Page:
Heinz College News http://www.heinz.cmu.edu News Stories from H. John Heinz III College Heinz Student Highlights the Future of Women in Transportationhttp://www.heinz.cmu.edu/news/news-detail/index.aspx?nid=1756]]><p> PITTSBURGH &ndash; Zoe Levenson (<a href="retCmsId=72" target="">Master of Information Systems and Management</a> &rsquo;15) has always been interested in urban planning and the world of transportation.&nbsp; With the ever-increasing infusion of technology and innovation, the transportation industry is undergoing a complete transformation. The issues that come with rapid transformation like this require future leaders with a vested interest in the technology and analytical skills needed to solve them.&nbsp;</p> <p> Levenson endeavors to be one of those future leaders, which is why she was selected to be this year&rsquo;s recipient of the Women in Transportation Fellowship.</p> <p> &ldquo;The Women in Transportation Fellowship is an opportunity for a student like Zoe to gain systemic exposure to the industry,&rdquo; said Traffic21 Program Director Courtney Ehrlichman. &nbsp;&ldquo;From research, funding, politics, she sees how Traffic21 partners with real world agencies and organizations to get the technology out of the university and onto our streets.&rdquo;</p> <p> Levenson has already taken great strides toward earning her WIT fellowship.&nbsp; She is building a database for T-Set, the National USDOT University Transportation Center for Safety, she is conducting research with Dr. Sean Qian and the T-SET UTC Mobility Analytics Center, and she is even forming a Transportation Club on campus with a group of other students.</p> <p> &ldquo;So far we have set a vision for the club, tried out a few event types, and are beginning to develop programming for the spring to bring awareness to the campus student body about the breadth and width of the transportation industry,&rdquo; added Levenson.</p> <p> Beyond her on campus activities, Levenson is also looking towards furthering transportation technology in the region.&nbsp; She recently joined the board of the Women Transportation Seminar <em>Pittsburgh Chapter, </em>which has been partly formed by Ehrlichman.</p> <p> &ldquo;I get to work with a group of women already working in the field to form a chapter of an international organization and learning how to incorporate a non-profit,&rdquo; said Levenson.<img align="right" alt="levenson1" height="226" src="image.aspx?id=6537&amp;width=400&amp;height=267" width="339" /></p> <p> &ldquo;Not only am I developing a great network among these professional women, but I&rsquo;m also flexing my leadership muscles by being the Board Secretary and understanding the importance of this role to keep a board moving forward.&rdquo;</p> <p> This summer, Zoe will take part in an internship with Boeing, where she hopes to develop an even deeper understanding of the technology and management of transportation.</p> <p> &ldquo;It&rsquo;s hard to believe I&rsquo;ve only been here for two months,&rdquo; continued Levenson. &ldquo;The Traffic21 Fellow has provided me additional opportunities to supplement the skill set gained from my full Heinz course work.</p> <p> &ldquo;Through all of my experiences thus far, I am excited to be a women entering the male dominated transportation field!&rdquo;</p> <p> The Women in Transportation Fellowship, offered in partnership with the Traffic21 Institute and the T-SET University Transportation Center (UTC) is awarded every year to an incoming student who is entering the <strong>Master of Science in Public Policy and Management </strong>(MSPPM) or <strong>Master of Information Systems Management</strong> (MISM) degree programs. It is awarded to an outstanding female student who has, within the standard application for admission, demonstrated an interest and commitment to Intelligent Transportation Systems.</p> <p> <a href="retCmsId=3203" target="">More Information about the Women in Transportation Fellowship &gt;&gt;</a></p> <p> <a href="http://traffic21.heinz.cmu.edu/" target="_blank">More Information about Traffi21 &gt;&gt;</a></p> <p> <a href="http://utc.ices.cmu.edu/utc/index.html" target="_blank">More information about T-SET &gt;&gt;</a></p> <p> <a href="retCmsId=72" target="">More Information about the Master of Information Systems and Management Program &gt;&gt;</a></p> http://www.heinz.cmu.edu/news/news-detail/index.aspx?nid=1756Mon, 15 Dec 2014 10:00:00 GMThttp://www.heinz.cmu.edu/news/news-detail/image.aspx?id=6536photo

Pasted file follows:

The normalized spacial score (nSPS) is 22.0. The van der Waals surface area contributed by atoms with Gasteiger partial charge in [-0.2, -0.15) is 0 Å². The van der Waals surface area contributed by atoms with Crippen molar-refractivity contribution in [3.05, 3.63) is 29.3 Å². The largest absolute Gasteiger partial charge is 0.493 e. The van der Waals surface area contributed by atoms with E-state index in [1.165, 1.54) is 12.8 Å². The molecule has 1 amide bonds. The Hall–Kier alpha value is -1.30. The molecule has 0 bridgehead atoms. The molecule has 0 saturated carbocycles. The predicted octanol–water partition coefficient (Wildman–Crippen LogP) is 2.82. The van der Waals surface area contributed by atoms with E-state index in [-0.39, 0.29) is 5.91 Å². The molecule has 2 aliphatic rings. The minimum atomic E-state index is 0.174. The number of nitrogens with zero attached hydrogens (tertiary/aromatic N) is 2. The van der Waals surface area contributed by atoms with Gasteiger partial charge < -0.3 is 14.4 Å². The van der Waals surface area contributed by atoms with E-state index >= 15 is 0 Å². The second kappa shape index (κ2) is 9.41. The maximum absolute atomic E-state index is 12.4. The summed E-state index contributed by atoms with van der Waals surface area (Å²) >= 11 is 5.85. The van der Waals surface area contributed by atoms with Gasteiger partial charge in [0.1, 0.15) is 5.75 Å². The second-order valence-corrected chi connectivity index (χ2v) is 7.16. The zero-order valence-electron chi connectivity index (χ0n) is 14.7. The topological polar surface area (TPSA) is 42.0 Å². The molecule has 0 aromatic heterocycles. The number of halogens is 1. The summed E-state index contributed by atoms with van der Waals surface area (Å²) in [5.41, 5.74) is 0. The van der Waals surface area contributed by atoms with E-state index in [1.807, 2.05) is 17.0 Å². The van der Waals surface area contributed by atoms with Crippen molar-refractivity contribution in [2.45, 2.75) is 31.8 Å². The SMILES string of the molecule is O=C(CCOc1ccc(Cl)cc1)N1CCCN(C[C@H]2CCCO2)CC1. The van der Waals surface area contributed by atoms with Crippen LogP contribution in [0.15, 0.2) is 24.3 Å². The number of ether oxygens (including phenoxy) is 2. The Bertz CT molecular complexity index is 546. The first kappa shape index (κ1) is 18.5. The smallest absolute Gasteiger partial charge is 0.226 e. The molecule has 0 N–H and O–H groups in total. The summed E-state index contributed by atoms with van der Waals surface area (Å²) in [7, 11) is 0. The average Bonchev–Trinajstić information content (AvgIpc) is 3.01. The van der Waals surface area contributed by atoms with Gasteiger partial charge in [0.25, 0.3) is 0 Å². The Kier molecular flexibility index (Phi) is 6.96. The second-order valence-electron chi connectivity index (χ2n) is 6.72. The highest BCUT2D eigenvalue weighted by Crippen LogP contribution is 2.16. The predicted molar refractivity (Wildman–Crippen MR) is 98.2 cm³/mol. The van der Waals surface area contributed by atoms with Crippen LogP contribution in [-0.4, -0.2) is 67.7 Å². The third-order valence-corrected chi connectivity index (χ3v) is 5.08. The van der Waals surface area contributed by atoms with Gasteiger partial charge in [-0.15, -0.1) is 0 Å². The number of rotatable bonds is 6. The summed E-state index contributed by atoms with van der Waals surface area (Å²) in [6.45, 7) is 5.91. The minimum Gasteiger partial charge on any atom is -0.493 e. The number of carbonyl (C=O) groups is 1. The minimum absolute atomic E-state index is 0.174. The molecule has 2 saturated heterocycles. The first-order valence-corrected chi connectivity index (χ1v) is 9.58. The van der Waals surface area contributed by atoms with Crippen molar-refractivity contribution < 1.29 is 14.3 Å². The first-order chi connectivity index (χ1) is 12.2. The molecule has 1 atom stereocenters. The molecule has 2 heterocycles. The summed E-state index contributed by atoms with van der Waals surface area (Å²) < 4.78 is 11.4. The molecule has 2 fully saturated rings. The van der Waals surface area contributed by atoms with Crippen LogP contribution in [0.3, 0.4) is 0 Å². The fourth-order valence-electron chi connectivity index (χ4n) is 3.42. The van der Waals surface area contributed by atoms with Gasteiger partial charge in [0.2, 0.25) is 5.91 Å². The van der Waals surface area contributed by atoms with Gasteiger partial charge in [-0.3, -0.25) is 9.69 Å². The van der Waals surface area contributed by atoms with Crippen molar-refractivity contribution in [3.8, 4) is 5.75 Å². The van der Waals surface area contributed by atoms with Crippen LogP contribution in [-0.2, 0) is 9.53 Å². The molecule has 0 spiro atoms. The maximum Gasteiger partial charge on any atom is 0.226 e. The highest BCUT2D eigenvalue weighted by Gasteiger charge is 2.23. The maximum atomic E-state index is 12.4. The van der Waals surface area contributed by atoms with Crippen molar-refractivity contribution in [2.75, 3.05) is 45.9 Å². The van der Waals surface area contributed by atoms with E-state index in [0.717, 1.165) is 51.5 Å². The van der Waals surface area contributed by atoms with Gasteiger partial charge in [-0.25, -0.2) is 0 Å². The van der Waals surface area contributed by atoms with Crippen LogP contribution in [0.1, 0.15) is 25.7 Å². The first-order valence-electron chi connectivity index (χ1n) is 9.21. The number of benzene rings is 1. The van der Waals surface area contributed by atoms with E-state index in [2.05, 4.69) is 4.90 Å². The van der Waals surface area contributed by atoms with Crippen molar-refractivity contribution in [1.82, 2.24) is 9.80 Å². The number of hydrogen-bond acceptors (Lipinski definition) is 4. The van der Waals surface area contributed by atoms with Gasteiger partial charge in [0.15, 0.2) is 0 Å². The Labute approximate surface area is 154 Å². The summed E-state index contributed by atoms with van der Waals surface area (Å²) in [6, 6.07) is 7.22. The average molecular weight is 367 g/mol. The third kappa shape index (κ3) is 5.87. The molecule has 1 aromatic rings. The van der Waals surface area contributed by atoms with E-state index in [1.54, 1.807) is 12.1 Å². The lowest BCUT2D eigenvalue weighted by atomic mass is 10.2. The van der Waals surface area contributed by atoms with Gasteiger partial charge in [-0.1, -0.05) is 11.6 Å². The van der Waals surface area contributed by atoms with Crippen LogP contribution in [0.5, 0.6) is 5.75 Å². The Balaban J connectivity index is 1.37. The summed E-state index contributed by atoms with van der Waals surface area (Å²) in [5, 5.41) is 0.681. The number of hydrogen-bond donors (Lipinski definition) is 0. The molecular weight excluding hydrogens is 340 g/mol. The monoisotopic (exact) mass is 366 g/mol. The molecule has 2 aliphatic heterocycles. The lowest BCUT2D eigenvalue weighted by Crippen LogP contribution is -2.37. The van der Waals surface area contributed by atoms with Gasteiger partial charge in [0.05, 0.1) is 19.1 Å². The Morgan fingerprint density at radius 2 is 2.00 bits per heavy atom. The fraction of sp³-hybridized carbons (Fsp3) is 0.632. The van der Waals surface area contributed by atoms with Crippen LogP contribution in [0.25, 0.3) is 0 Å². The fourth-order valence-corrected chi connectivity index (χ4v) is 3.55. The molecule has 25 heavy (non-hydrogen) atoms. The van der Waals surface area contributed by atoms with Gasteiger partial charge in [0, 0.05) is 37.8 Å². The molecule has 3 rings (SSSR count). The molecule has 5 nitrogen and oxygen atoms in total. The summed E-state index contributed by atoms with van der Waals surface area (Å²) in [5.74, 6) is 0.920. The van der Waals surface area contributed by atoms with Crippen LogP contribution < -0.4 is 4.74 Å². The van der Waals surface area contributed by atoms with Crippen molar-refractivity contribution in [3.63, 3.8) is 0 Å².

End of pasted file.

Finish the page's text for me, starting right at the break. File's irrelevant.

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New Strategic Partnerships Highlight Opportunities in Policy Educationhttp://www.heinz.cmu.edu/news/news-detail/index.aspx?nid=1755]]><p> PITTSBURGH, PA &ndash; Carnegie Mellon University&rsquo;s H. John Heinz III College is proud to announce three new strategic partnerships aimed at providing new opportunities in graduate management education.&nbsp; The partnerships include Denison University as a Regional Education Partner and both the Chicano Latino Youth Leadership Project and the Government of Turkey&rsquo;s Ministry of Development as Organization&ndash;Based Partners.</p> <p> &ldquo;We&rsquo;re thrilled to announce these new partnerships,&rdquo; said Brenda Peyser, Associate Dean of School of Public Policy and Management at Heinz College.&nbsp; &ldquo;Diversity is essential to enriching intellectual exchanges and enhancing the graduate school experience. Partnerships with these three unique organizations further demonstrate our commitment to promoting diversity in our student body.&rdquo;</p> <p> With these partnerships, affiliates of these organizations and institutions gain access to significant financial support from the school. These three organizations are representative of the rich diversity in not only the Heinz College student body, but in the various perspectives one can find pursuing a graduate education at the Heinz College.</p> <p> <img align="" alt="Denison Logo" height="50" src="image.aspx?id=4514&amp;width=200&amp;height=45" style="float: left;" width="222" />Denison University, located in Granville, Ohio, is one of the nation&rsquo;s leading liberal arts colleges. The university has earned a reputation for academic rigor and its commitment to preparing students for a lifetime of personal, professional and civic&nbsp;success. Denison students are known for their creative and innovative approach to problem-solving and decision-making.</p> <p> &ldquo;Over the years, Denison&rsquo;s alumni have frequently made a very positive impression on the faculty at Heinz College,&rdquo; said David Eber, Director of Admissions and Financial Aid at Heinz College.&nbsp; &ldquo;Denison&rsquo;s devotion to creative collaborative learning and civic engagement perfectly aligns with Heinz College&rsquo;s commitment to revolutionizing leadership and management education on the graduate level.&rdquo;</p> <p> &ldquo;Denison University is an ideal educational partner for Heinz College.&rdquo;</p> <p> Another aspect of the unique graduate education that can be found at Heinz College is the varied experiences that the diverse student body is able to bring to the classroom.&nbsp; Heinz College&rsquo;s new partnership <img align="right" alt="TMoD Logo" height="150" src="image.aspx?id=4519&amp;width=225&amp;height=225" width="150" />with the Government of Turkey&rsquo;s Ministry of Development (TMoD) looks to bring this rich experience in running government organizations from across the ocean to the classroom in Pittsburgh.</p> <p> &ldquo;It&rsquo;s always exciting to admit students who are already working in government positions, both domestically and abroad,&rdquo; said Eber.&nbsp; &ldquo;Having already worked in the government in their home country, these students&rsquo; real-world experiences brings an in-depth perspective to both current students and faculty, enhancing the learning environment here at Heinz.&rdquo;</p> <p> Leadership is another important aspect of the Heinz College&rsquo;s graduate education. Heinz College&rsquo;s School of Public Policy and Management continually strives to not only be at the forefront of policy innovation and leadership; it endeavors to prepare the policy leaders of tomorrow. Heinz College&rsquo;s new partnership with the Chicano Latino Youth Leadership Project, Inc. (CLYLP) is another exciting opportunity to work with those future leaders.</p> <p> <img alt="cylyp_logo" src="image.aspx?id=5529&amp;width=200&amp;height=200" style="float: left; width: 150px; height: 150px; margin-left: 3px; margin-right: 3px;" />The CLYLP was organized in 1982 with the primary purpose of preparing students to participate in California&rsquo;s economic, social and political development. The CLYLP&rsquo;s new partnership with Heinz College exemplifies the school&rsquo;s commitment to promoting innovative decision-making and diverse perspectives in leadership across the public, non-profit and private sectors.</p> <p> &ldquo;We are honored by the investment in the CLYLP community being made by Carnegie Mellon University and Heinz College,&rdquo; said Fernando Ramirez, CLYLP Board President. &ldquo;This new partnership is a bridge to success for our organization, and now both Heinz College and CLYLP will be able to further enhance and develop a future in which California and all of its communities prosper as the result of a new generation of leadership.&rdquo;</p> <p> &ldquo;The CLYLP is a fantastic organization to partner with,&rdquo; added Eber. &ldquo;We share a commitment to the public policy process, as well as the development of future leaders in a wide variety of fields and disciplines.&rdquo;</p> <p> Heinz College is extrememly pround to announce these new partnerships and looks forward to seeing future policy leaders from all three of these organizations on campus starting next year.</p> <p> <strong><a href="retCmsId=3424" target="">More information on the Denison University Partnership &gt;&gt;</a></strong></p> <p> <strong><a href="retCmsId=3425" target="">More Information on the Government of Turkey&rsquo;s Ministry of Development Partnership &gt;&gt;</a></strong></p> <p> <strong><a href="retCmsId=3423" target="">More information on the Chicano Latino Youth Leadership Project, Inc. Partnership &gt;&gt;</a></strong></p> http://www.heinz.cmu.edu/news/news-detail/index.aspx?nid=1755Mon, 24 Nov 2014 10:00:00 GMThttp://www.heinz.cmu.edu/news/news-detail/image.aspx?id=3050photo